The women-only carriage row is a distraction from the fight for real freedoms, writes Joyce McMillan
On stage at the Underbelly, in Edinburgh’s Cowgate, Penny Arcade – sometime queen of the New York underground, now a blazing 65 years old – is on something of a roll. Her show is hard to define: not theatre, not comedy, but a kind of political address with fierce background music, a passionate call to defend what she sees as our dwindling freedom to do, and be, what we damn well choose.
Her concerns include gentrification, not only of city streets but of the mind. She mourns the appropriation of once-radical cultural movements by mainstream commercial culture. She says real pleasure is fast becoming a radical value, so deeply joyless is our materialistic lifestyle. And one of her pet hates, too, is the over-protective culture of the “trigger warning”, under which many universities and colleges have taken to labelling great works of literature with little warnings, alerting a cosseted generation of students to the fact that they contain scenes of sex, war, violence, injustice and controversy, and may therefore upset them a bit.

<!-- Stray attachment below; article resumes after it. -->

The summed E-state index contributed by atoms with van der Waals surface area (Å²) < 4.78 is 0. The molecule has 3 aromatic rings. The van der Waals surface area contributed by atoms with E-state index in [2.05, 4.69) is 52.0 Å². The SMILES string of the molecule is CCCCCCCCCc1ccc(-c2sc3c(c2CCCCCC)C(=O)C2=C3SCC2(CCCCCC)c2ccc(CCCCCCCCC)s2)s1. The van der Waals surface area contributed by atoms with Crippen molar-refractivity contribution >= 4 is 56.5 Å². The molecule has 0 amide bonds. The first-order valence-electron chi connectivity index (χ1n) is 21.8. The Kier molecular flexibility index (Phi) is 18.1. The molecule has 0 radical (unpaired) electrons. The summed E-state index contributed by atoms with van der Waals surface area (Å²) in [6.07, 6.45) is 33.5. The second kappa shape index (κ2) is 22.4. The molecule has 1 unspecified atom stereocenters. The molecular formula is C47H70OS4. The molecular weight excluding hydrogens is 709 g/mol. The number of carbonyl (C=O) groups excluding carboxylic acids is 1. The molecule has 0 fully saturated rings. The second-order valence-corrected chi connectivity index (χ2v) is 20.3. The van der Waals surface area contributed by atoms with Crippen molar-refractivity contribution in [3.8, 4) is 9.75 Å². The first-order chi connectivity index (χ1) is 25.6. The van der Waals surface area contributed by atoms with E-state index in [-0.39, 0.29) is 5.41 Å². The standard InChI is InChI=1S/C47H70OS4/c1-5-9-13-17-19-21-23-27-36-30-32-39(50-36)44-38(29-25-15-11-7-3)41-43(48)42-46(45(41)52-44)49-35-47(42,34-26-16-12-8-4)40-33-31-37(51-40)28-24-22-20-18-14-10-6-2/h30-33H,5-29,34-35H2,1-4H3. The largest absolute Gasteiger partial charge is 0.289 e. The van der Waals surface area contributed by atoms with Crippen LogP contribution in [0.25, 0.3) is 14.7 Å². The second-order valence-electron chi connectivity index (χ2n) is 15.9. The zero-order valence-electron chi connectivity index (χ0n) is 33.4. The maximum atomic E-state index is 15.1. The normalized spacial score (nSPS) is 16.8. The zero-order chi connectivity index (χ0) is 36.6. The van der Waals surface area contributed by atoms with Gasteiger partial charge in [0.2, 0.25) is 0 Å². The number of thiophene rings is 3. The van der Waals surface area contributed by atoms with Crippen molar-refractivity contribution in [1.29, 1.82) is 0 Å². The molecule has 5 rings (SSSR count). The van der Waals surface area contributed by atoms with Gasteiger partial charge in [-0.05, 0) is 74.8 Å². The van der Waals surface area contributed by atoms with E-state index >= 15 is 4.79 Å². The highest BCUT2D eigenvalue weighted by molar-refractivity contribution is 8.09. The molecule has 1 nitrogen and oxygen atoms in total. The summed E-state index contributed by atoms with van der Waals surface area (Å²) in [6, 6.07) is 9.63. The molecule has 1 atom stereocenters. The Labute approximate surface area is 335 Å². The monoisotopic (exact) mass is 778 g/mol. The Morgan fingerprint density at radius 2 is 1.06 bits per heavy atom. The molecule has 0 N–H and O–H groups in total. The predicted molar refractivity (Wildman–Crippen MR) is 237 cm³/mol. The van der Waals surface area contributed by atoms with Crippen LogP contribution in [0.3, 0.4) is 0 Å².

So it’s perhaps not surprising that Penny Arcade’s show leapt back to mind, this week, when I noticed – with some disbelief – the huge amounts of media coverage given to Jeremy Corbyn’s remark that following representations from some women’s groups, he might consider introducing women-only carriages on trains. The debate came as a particular shock to me because for the last three decades, as a theatre critic covering the whole of Scotland, I have spent much of my life travelling on trains, either at the early-evening rush hour or late at night; and on the basis of my largely untroubled experience, the idea that women need to be protected from the other half of humanity by being consigned to their own railway carriages seems a truly preposterous over-reaction to what must, for most women travellers, be a problem very rarely encountered, and easily dealt with.
I don’t, of course, under-rate the wider problem of sexual harassment, particularly when it arises in the workplace, with an implicit threat of loss of livelihood if victims fail to comply. But harassment in public places, if it is a widespread problem, clearly needs to be dealt with by tackling the attitudes of the men who do the harassing, not by effectively excluding lone women from public space. As the dissident Tory MP Sarah Wollaston put it, measures such as women-only carriages only normalise unacceptable attitudes; and in countries where women are segregated on public transport, their separation is a marker for disempowerment, not safety.